Fear is one of the biggest enemies to your ministry’s growth. If unaddressed you’ll drive yourself crazy wondering, “Why isn’t anything happening?”
Fear is deceiving because you can have the right plans, and right people in place, but if you can’t pull the trigger they become irrelevant. As youth ministers you need to overcome you fears, especially your:
Leading a youth ministry can get personal. You pour your time, effort and energy into making it the best experience possible. But then your questioned by skeptics and critics. And the challenge becomes about how you respond.
The reason you are questioned as a leader is because you are creating change. That makes people nervous and anxious. And nervous and anxious people look for something to challenge. What you need to do is put together a plan that diffuses the situation and that involves:
You might not want to admit to it, but your religious ed isn’t doing what you want it to do. You decide the only solution is to overhaul the entire program, but how?
First, make sure you are not alone on this. Ask your team, consult your pastor and make sure you just aren’t feeling stuck. To overhaul your religious ed and create a real discipleship program you need to:
I grew up only a few minutes away from George Washington’s Headquarters in Morristown, NJ. I enjoyed the legend the came with this great leader. Whether it was crossing the Delaware to surprise the Brits or delivering an ultimatum to the French in the French and Indian War.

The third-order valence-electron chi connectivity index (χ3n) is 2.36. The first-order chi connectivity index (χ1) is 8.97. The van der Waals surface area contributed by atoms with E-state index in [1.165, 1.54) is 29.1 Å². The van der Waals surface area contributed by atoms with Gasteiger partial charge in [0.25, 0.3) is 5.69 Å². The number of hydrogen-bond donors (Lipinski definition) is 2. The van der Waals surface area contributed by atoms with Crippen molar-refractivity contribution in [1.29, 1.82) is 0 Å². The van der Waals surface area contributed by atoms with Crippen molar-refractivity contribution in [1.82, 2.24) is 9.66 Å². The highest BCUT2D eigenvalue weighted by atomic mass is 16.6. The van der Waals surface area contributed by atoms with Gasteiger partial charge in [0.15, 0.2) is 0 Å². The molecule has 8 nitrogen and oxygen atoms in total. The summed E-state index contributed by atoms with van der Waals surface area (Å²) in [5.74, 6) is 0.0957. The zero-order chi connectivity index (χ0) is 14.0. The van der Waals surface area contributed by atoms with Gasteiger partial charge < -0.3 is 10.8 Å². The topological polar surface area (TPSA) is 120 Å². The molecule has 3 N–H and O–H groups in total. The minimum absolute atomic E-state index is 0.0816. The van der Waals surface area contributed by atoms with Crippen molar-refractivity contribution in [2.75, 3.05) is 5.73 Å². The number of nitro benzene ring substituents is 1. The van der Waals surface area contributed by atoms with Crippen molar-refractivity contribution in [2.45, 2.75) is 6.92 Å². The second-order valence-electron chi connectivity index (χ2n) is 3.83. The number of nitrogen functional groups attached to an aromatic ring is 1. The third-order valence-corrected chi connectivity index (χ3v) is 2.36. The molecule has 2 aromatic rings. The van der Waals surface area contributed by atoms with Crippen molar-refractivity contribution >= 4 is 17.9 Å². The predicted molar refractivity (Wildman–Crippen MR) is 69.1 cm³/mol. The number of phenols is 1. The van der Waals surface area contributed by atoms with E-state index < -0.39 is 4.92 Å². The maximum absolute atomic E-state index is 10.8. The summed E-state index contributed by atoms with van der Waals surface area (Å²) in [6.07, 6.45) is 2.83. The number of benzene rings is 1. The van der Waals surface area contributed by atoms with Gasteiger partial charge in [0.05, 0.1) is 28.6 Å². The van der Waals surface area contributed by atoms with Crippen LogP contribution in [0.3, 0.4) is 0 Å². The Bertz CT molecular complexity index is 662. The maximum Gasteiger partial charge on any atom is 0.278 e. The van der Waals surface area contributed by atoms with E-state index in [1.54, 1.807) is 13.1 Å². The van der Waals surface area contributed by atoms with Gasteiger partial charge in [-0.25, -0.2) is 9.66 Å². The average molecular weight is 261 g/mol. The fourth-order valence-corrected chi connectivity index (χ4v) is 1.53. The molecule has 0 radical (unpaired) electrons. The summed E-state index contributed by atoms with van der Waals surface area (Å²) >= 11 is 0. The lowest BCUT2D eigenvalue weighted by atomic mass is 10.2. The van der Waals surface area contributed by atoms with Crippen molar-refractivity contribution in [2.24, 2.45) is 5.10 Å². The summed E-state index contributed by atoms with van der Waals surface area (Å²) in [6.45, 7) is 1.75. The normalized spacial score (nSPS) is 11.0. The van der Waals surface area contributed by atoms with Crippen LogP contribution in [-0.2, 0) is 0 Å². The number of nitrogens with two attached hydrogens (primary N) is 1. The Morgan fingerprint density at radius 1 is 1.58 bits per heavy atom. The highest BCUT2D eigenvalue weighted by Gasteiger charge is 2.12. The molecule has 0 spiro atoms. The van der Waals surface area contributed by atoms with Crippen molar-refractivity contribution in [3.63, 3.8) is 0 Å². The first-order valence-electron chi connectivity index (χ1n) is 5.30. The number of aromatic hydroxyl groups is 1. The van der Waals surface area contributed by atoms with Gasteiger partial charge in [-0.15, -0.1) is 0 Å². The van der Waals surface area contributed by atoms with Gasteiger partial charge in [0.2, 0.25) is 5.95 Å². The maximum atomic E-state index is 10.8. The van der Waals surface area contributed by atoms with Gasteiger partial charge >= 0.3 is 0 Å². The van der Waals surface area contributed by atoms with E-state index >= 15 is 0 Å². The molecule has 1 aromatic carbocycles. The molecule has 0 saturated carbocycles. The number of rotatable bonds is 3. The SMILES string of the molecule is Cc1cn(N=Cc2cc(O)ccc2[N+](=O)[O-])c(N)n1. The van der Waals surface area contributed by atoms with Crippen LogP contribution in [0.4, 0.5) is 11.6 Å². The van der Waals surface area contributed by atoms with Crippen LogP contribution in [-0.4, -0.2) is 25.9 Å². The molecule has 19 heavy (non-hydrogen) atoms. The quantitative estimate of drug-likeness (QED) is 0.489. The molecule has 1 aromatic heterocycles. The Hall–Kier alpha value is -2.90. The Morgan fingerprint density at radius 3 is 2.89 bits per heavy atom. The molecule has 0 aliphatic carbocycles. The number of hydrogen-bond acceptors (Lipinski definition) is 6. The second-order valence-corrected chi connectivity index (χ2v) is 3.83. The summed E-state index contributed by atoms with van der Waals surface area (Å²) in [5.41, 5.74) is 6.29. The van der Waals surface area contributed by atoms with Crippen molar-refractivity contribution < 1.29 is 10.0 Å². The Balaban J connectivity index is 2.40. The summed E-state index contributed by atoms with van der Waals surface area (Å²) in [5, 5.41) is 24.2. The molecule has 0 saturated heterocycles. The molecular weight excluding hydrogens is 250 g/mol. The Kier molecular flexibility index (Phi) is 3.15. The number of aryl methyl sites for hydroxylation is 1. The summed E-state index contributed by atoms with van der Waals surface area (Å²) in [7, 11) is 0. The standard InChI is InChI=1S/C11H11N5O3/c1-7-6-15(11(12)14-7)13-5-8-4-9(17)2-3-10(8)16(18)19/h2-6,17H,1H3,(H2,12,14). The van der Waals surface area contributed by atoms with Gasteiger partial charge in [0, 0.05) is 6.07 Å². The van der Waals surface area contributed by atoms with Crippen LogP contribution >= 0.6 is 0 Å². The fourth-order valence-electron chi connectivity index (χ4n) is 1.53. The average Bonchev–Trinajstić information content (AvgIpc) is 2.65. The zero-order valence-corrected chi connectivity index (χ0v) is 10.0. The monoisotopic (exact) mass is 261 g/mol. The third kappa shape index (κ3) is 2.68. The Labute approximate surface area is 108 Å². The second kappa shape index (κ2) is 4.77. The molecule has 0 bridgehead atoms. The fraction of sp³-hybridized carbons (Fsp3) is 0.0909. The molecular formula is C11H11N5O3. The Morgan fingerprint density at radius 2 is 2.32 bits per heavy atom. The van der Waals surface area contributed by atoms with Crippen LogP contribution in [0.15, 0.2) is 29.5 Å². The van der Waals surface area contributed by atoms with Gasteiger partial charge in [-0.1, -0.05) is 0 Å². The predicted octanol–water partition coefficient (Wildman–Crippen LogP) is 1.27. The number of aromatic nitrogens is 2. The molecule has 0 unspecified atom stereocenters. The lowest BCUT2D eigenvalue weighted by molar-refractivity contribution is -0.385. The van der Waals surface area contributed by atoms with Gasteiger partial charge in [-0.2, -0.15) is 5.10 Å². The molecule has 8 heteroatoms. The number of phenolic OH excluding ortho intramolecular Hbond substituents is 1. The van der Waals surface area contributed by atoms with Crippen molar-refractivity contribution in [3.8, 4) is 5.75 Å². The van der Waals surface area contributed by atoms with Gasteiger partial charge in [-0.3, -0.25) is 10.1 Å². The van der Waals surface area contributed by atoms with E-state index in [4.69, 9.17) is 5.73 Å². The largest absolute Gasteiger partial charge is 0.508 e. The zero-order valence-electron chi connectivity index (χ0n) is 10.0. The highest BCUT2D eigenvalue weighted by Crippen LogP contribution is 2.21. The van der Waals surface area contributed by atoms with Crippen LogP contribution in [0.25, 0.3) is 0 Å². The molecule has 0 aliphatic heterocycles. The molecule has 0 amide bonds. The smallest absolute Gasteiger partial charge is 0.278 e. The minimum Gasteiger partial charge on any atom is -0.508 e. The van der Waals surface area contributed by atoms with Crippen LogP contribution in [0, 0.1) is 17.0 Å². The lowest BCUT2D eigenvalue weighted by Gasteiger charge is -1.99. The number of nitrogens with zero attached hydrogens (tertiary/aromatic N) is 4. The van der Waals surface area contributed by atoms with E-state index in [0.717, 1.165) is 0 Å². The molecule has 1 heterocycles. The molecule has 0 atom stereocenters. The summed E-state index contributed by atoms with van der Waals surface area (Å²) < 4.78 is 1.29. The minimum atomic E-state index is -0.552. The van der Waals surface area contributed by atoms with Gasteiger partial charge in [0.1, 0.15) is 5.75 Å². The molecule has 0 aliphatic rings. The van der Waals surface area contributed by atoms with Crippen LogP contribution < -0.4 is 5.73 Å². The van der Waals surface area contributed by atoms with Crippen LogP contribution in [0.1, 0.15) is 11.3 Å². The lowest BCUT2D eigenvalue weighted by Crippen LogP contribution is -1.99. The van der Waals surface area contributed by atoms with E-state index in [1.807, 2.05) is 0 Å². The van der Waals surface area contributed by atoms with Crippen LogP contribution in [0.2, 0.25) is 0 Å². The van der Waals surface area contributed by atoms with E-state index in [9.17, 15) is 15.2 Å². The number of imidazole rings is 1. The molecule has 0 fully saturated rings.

While youth ministry might not require you to lead a group of teens across a freezing river in the dead of winter, it will present some leadership moments.
If you want to be a leader that people will follow and trust, then you need to embrace certain traits. For example leaders:
No one, especially my pastor, likes to be caught off guard. Surprises allow emotions to take over and it causes the situation to grow complex. When my pastor had to learn from a separate source that I lost money on a fundraiser, he definitely showed and expressed his disappointment.
It was a difficult moment. One where I wanted to cry, yell and hide. Instead I just stood there as he chewed me out. That night I didn’t know how I was going to move on from that moment. Fortunately, the next day was a new day and it was new beginning. He and I were able to resolve the situation and move forward.
It’s not easy when your boss chews you out. Not sure if you are defensive, but fighting back isn’t the way to go. Maybe you just take it like a sponge, but holding on too long will break you apart. When you get chewed or called out by your leader the best thing to do is: